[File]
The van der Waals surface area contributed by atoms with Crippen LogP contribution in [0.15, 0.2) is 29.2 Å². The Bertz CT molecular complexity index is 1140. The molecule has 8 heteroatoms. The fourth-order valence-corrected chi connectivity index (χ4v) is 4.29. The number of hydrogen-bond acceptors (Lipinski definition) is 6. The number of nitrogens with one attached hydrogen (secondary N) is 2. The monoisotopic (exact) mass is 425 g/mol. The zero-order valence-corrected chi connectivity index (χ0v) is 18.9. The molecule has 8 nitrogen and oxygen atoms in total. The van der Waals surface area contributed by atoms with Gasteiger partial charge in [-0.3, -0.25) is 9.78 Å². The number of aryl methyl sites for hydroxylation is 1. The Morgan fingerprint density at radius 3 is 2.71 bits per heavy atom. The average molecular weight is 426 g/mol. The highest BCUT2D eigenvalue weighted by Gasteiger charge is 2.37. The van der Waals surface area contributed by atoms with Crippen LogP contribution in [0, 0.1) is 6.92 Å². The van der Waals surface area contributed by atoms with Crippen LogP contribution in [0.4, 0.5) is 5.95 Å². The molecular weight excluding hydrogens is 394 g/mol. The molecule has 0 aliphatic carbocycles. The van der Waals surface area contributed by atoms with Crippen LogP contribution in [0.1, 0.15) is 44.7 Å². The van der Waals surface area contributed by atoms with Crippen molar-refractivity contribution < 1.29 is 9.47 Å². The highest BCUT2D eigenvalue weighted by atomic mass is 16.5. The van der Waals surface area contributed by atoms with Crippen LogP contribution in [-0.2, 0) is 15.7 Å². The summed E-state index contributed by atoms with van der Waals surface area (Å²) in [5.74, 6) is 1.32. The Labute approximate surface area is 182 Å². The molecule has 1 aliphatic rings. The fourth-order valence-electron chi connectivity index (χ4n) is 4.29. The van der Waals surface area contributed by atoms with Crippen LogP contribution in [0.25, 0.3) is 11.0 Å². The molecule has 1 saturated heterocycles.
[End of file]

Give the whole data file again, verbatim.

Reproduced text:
The van der Waals surface area contributed by atoms with Crippen LogP contribution in [0.15, 0.2) is 29.2 Å². The Bertz CT molecular complexity index is 1140. The molecule has 8 heteroatoms. The fourth-order valence-corrected chi connectivity index (χ4v) is 4.29. The number of hydrogen-bond acceptors (Lipinski definition) is 6. The number of nitrogens with one attached hydrogen (secondary N) is 2. The monoisotopic (exact) mass is 425 g/mol. The zero-order valence-corrected chi connectivity index (χ0v) is 18.9. The molecule has 8 nitrogen and oxygen atoms in total. The van der Waals surface area contributed by atoms with Gasteiger partial charge in [-0.3, -0.25) is 9.78 Å². The number of aryl methyl sites for hydroxylation is 1. The Morgan fingerprint density at radius 3 is 2.71 bits per heavy atom. The average molecular weight is 426 g/mol. The highest BCUT2D eigenvalue weighted by Gasteiger charge is 2.37. The van der Waals surface area contributed by atoms with Crippen LogP contribution in [0, 0.1) is 6.92 Å². The van der Waals surface area contributed by atoms with Crippen LogP contribution in [0.4, 0.5) is 5.95 Å². The molecular weight excluding hydrogens is 394 g/mol. The molecule has 0 aliphatic carbocycles. The van der Waals surface area contributed by atoms with Crippen LogP contribution in [0.1, 0.15) is 44.7 Å². The van der Waals surface area contributed by atoms with Crippen molar-refractivity contribution < 1.29 is 9.47 Å². The highest BCUT2D eigenvalue weighted by atomic mass is 16.5. The van der Waals surface area contributed by atoms with Crippen LogP contribution in [-0.2, 0) is 15.7 Å². The summed E-state index contributed by atoms with van der Waals surface area (Å²) in [5.74, 6) is 1.32. The Labute approximate surface area is 182 Å². The molecule has 1 aliphatic rings. The fourth-order valence-electron chi connectivity index (χ4n) is 4.29. The van der Waals surface area contributed by atoms with Crippen LogP contribution in [0.25, 0.3) is 11.0 Å². The molecule has 1 saturated heterocycles.